On a warm summer day in late July, hundreds of people gathered in Central Park, some sporting Halloween costumes and all cheering like crazy for a group of their idols who had taken the stage. But the people clustered on the platform weren’t the latest iteration of One Direction or Justin Bieber. They were a small, tight-knit group of kids in their 20s who have millions of followers on Vine–a six-second video-sharing app that only came into existence on January 11th of this year.
Many of the people standing on the platform had cultivated their impressive fan bases just by posting funny stuff in six-second snippets with no post-production. They don’t have record deals, they aren’t on TV and they’ve only started to garner attention from the media fairly recently. Even established MTV stars like Nev Schulman, who’s also a Vine enthusiast, are taking notice: Mr. Schulman tweeted that a handful of famous Viners attended a taping of the latest episode of The Catfish Aftershow.
To the millions of people who follow them, they’re known as Vine stars.
One of them, Nicholas Megalis, has more followers than Mr. Bieber, Lady Gaga, and anyone else using the app. Just by creating funny micro-shorts and being himself, Mr. Megalis, who’s also been making music for years, has become the most popular user on the entire network, garnering 2.2 million followers since February.
Philadelphia Viner Kaelee Dooley was one of the hundreds of fans who showed up in Central Park last month after she heard about the costume party through Mr. Megalis’s Vine. She marvels at the way a social media app has so quickly created a group of celebrities who “were just regular New Yorkers not too long ago.”
“I think people can relate to them,” she says. “These guys aren’t all mixed up in politics, making religious statements, flying to Cuba because they’re friends with the president. They’re all people in their younger years who are making things we encounter every day and putting a funny twist on it. It allows people to have fun with the simplest of things.”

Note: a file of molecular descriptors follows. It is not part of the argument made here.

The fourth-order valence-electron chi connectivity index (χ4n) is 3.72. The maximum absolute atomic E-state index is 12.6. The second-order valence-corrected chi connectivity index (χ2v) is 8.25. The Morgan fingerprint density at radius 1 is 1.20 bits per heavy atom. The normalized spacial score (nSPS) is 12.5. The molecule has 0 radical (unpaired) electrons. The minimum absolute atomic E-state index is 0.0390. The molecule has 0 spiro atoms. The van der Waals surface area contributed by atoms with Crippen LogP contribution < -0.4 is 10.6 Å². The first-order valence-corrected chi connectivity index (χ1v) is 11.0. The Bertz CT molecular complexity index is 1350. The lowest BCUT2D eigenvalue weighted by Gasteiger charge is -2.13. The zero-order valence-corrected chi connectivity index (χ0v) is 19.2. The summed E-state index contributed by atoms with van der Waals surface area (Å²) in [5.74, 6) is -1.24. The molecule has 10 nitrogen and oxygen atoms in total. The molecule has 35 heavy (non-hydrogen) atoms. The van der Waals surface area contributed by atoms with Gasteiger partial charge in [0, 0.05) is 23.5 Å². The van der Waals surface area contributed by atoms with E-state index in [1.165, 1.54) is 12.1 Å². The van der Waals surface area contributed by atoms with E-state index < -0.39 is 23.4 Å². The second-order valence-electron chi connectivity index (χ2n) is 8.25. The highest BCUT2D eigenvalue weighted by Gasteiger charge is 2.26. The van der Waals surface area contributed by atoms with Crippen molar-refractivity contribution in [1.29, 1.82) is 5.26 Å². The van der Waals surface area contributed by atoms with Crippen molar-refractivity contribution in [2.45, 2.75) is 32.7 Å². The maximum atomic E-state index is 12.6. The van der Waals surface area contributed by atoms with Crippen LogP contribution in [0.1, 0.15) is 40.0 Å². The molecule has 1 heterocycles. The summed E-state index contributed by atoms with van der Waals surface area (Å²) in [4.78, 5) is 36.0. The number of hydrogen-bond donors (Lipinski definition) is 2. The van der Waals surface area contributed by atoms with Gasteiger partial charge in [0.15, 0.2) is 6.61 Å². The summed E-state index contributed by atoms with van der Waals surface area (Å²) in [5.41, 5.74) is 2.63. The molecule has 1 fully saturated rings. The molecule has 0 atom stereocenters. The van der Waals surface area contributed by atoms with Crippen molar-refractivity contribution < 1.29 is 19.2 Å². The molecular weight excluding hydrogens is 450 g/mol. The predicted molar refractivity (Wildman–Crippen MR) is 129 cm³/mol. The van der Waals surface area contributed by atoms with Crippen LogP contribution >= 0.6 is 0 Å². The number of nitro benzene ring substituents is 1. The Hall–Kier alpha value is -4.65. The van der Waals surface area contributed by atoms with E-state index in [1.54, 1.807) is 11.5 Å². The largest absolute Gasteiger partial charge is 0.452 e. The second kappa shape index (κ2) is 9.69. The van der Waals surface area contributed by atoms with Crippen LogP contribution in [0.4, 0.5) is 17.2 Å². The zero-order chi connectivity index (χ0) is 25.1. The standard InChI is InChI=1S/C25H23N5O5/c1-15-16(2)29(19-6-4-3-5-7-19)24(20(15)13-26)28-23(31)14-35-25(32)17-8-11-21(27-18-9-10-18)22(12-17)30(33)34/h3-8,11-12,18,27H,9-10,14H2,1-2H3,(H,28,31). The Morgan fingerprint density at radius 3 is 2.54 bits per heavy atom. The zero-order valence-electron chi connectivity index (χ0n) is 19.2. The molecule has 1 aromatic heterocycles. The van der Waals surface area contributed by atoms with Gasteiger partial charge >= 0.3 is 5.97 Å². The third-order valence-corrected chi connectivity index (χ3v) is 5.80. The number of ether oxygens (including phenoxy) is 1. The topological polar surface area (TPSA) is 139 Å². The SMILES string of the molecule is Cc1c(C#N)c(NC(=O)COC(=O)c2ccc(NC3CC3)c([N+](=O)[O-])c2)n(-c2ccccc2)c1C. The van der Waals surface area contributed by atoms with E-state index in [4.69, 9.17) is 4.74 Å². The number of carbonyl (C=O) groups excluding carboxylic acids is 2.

Despite Vine’s hordes of diehard and obsessive fans (three of whom stopped and freaked out over Mr. Megalis during Betabeat’s interview with him last week), many are still holding out on downloading the app.
Perhaps, much like Twitter in its infancy, Vine is still vastly misunderstood, with some thinking that if they download Vine, they’ll be subjected to endless six-second clips of brunches and selfies and other heinously boring attempts at Personal Brand building.
Yes, those posts exist, but there are so many great ones that cancel them out. To those who haven’t taken the plunge yet, Mr. Megalis’s advice is, “Try it. Try it and call me after you’ve tried it and tell me that you’re not addicted.”
Mr. Megalis specializes in creating two-line jingles that tend to get stuck in your head. Example, the Vine that really catapulted him to Vine fame consists of Mr. Megalis rapping against a hip hop beat about using candy as currency:
It’s easy to find such funny content quickly, too. Just by checking the Popular page, you can find an endless stream of people doing things that will crack you up in six seconds. And for a young generation that isn’t likely to watch Saturday Night Live religiously, that’s a huge deal. Ask a kid to name three SNL cast members and three Vine celebs, and see what happens.
How much you enjoy the app has everything to do with the content you create and the people you follow. With Mr. Megalis’s insight, we’ve created the definitive guide to creating crowd-pleasing Vines and getting the most out of the app.
Your Guide to Using Vine